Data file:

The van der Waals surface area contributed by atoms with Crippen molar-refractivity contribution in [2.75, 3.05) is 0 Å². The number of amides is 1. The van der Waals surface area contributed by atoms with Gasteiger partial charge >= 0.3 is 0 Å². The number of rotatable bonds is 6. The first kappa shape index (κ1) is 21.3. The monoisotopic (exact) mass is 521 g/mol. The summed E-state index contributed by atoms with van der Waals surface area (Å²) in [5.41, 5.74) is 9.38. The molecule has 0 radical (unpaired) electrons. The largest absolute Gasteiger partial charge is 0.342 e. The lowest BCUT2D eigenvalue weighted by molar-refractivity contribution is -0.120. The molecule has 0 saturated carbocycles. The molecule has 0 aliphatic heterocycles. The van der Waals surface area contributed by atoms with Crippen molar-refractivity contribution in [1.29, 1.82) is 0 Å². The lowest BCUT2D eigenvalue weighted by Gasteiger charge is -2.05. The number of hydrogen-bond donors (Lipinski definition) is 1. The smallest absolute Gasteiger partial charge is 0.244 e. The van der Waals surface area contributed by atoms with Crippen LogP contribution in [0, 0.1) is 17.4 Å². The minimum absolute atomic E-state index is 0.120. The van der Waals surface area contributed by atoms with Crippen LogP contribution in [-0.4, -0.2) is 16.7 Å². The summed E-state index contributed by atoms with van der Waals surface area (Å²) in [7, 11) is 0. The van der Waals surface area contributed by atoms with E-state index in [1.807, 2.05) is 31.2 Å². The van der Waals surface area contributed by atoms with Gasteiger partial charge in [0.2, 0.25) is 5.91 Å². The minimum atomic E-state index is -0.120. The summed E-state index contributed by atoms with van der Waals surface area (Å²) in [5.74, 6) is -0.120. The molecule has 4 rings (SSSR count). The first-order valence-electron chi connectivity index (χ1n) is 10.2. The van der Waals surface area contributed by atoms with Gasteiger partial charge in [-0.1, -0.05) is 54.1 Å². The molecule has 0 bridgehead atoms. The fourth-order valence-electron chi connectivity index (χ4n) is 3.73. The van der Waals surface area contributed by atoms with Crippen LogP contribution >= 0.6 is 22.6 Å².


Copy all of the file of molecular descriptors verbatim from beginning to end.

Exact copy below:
The van der Waals surface area contributed by atoms with Crippen molar-refractivity contribution in [2.75, 3.05) is 0 Å². The number of amides is 1. The van der Waals surface area contributed by atoms with Gasteiger partial charge >= 0.3 is 0 Å². The number of rotatable bonds is 6. The first kappa shape index (κ1) is 21.3. The monoisotopic (exact) mass is 521 g/mol. The summed E-state index contributed by atoms with van der Waals surface area (Å²) in [5.41, 5.74) is 9.38. The molecule has 0 radical (unpaired) electrons. The largest absolute Gasteiger partial charge is 0.342 e. The lowest BCUT2D eigenvalue weighted by molar-refractivity contribution is -0.120. The molecule has 0 saturated carbocycles. The molecule has 0 aliphatic heterocycles. The van der Waals surface area contributed by atoms with Crippen molar-refractivity contribution in [1.29, 1.82) is 0 Å². The lowest BCUT2D eigenvalue weighted by Gasteiger charge is -2.05. The number of hydrogen-bond donors (Lipinski definition) is 1. The smallest absolute Gasteiger partial charge is 0.244 e. The van der Waals surface area contributed by atoms with Crippen LogP contribution in [0, 0.1) is 17.4 Å². The minimum absolute atomic E-state index is 0.120. The van der Waals surface area contributed by atoms with Crippen LogP contribution in [-0.4, -0.2) is 16.7 Å². The summed E-state index contributed by atoms with van der Waals surface area (Å²) in [7, 11) is 0. The van der Waals surface area contributed by atoms with E-state index in [1.807, 2.05) is 31.2 Å². The van der Waals surface area contributed by atoms with Gasteiger partial charge in [0.2, 0.25) is 5.91 Å². The minimum atomic E-state index is -0.120. The summed E-state index contributed by atoms with van der Waals surface area (Å²) in [5.74, 6) is -0.120. The molecule has 4 rings (SSSR count). The first-order valence-electron chi connectivity index (χ1n) is 10.2. The van der Waals surface area contributed by atoms with Gasteiger partial charge in [-0.1, -0.05) is 54.1 Å². The molecule has 0 bridgehead atoms. The fourth-order valence-electron chi connectivity index (χ4n) is 3.73. The van der Waals surface area contributed by atoms with Crippen LogP contribution >= 0.6 is 22.6 Å².